Gov. John Lynch vetoed a bill that would have allowed J.D. Salinger's family to control his identity for 70 years after his death.
Edmund Fountain/Valley News/AP
A bill titled Senate Bill 175 which aimed to control the use of a person’s identity for 70 years after his or her death – and which was spearheaded by the family of author J.D. Salinger – was vetoed by New Hampshire governor John Lynch.
Lynch called the bill "overly broad" and said that it "would potentially have a chilling effect on legitimate journalistic and expressive works that are protected by the New Hampshire and United States constitutions,” according to the Concord Monitor.
Under the bill, control over a person’s identity was a right that could be inherited by family or other heirs.
The "Catcher in the Rye" author’s son, Matt Salinger, said he and his family had worked to bring the legislation into being after his father’s image began popping up on t-shirts, coffee mug,s and other souvenirs without their permission.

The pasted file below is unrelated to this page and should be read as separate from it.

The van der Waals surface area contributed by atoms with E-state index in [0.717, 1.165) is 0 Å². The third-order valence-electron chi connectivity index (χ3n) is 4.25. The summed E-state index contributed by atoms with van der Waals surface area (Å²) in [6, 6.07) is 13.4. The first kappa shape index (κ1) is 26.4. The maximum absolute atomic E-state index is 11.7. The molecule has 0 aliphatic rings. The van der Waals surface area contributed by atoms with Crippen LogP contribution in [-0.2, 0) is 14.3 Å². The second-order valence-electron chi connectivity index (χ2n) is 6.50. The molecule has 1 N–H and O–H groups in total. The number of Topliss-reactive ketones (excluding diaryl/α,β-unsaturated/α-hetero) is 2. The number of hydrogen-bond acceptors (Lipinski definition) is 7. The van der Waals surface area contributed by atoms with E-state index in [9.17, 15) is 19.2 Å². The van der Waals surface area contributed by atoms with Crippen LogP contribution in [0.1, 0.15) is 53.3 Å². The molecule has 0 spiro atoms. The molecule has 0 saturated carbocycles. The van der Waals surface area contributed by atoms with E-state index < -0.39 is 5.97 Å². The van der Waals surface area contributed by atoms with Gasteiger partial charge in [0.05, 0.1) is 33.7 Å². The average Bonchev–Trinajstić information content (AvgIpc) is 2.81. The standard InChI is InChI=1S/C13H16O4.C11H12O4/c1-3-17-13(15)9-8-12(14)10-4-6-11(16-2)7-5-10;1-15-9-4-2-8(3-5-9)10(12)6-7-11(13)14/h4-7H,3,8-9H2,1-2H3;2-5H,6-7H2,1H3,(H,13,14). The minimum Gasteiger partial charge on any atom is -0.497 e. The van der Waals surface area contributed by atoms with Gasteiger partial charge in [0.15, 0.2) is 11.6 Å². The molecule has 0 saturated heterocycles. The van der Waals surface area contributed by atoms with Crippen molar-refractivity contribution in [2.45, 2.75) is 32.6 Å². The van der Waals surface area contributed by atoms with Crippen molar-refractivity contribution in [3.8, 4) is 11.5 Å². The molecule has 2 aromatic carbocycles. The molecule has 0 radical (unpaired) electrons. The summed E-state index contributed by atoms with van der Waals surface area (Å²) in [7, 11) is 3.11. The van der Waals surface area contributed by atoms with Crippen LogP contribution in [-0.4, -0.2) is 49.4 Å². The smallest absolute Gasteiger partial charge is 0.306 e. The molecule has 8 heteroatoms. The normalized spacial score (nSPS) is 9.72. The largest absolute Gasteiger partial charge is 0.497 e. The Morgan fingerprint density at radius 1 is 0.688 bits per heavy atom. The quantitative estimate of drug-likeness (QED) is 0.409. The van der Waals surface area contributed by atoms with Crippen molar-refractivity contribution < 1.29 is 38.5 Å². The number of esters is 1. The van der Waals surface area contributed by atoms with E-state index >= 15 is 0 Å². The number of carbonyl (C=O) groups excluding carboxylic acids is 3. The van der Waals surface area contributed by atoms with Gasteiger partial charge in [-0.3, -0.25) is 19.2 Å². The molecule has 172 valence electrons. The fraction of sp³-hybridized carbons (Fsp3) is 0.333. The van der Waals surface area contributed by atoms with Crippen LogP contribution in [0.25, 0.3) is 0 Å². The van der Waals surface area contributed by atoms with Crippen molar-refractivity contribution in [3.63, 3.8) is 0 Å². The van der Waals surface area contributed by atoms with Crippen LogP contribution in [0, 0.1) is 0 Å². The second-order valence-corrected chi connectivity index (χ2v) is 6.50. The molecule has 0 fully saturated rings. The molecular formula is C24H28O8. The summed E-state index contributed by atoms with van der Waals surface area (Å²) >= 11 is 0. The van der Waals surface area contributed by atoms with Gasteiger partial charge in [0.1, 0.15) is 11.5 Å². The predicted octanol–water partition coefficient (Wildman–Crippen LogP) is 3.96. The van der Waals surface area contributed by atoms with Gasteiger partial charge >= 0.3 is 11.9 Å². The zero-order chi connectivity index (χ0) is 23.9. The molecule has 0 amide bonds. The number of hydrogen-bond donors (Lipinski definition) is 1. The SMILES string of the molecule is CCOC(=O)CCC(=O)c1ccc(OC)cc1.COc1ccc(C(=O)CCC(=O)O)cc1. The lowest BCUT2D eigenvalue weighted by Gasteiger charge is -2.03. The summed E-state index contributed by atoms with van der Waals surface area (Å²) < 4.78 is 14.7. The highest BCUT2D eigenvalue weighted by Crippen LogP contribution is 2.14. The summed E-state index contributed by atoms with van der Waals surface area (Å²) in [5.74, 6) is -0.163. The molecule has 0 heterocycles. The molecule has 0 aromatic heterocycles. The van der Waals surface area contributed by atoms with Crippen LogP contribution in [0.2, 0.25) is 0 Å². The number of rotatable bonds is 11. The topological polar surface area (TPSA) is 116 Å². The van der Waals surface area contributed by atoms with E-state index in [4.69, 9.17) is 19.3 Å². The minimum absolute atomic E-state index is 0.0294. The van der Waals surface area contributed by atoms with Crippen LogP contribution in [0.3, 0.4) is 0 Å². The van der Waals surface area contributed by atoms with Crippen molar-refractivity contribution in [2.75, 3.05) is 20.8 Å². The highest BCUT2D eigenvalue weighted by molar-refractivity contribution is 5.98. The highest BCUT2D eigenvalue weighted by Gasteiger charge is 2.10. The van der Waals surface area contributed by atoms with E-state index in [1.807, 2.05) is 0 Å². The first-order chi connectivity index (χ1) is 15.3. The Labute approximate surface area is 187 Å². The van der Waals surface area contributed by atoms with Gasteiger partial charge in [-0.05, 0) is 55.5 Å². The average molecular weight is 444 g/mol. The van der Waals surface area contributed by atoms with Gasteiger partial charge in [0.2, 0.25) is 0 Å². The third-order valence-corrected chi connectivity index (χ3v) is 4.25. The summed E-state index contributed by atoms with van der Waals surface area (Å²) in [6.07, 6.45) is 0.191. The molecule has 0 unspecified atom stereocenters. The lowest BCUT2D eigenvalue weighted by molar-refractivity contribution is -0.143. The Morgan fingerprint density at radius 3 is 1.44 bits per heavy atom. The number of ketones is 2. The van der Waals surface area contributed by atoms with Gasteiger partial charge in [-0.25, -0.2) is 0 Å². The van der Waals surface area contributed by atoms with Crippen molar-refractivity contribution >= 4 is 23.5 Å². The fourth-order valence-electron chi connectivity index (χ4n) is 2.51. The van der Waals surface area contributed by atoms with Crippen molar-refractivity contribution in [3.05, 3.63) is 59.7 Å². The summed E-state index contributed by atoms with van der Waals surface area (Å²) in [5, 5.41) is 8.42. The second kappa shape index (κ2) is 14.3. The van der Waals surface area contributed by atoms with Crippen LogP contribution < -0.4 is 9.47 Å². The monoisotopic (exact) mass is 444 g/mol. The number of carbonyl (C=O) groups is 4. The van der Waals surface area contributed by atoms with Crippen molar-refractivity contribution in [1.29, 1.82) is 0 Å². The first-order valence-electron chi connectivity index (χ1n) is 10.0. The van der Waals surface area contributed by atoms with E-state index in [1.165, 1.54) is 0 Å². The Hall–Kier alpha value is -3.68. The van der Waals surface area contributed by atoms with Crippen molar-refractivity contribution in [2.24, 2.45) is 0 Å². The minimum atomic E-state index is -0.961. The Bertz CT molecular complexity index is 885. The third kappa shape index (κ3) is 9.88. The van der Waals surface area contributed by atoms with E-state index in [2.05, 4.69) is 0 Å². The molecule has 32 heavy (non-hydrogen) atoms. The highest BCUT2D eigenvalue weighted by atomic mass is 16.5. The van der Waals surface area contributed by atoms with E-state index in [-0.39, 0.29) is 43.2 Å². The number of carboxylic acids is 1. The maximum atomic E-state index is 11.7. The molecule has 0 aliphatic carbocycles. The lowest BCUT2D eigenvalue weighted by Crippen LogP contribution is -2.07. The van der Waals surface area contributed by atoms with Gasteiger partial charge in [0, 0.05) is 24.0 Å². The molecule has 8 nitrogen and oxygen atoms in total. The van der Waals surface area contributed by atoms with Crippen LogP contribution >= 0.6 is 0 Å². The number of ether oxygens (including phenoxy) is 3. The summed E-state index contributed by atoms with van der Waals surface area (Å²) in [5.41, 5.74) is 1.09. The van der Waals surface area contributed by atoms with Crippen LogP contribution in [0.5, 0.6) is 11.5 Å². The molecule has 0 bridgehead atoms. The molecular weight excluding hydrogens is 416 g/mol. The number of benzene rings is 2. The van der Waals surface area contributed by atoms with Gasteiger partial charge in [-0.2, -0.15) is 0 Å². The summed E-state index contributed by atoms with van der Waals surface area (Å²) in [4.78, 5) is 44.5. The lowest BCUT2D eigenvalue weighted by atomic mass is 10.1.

“My father moved [to New Hampshire] in the ‘50s because it was beautiful but also because of a certain kind of respect for individual rights,” Salinger said in an interview with the Associated Press speaking about his father’s decision to live most of his life in the Granite State. “He basically wanted to be left alone and do his work, and New Hampshire, he quickly sensed, respected that.”
Salinger said he was extremely unhappy with the verdict.
“I’m stunned and just hugely disappointed that Gov. [John] Lynch saw fit to veto something that was the result of thousands of hours of well-intentioned, diligent, bipartisan work,” he told the AP.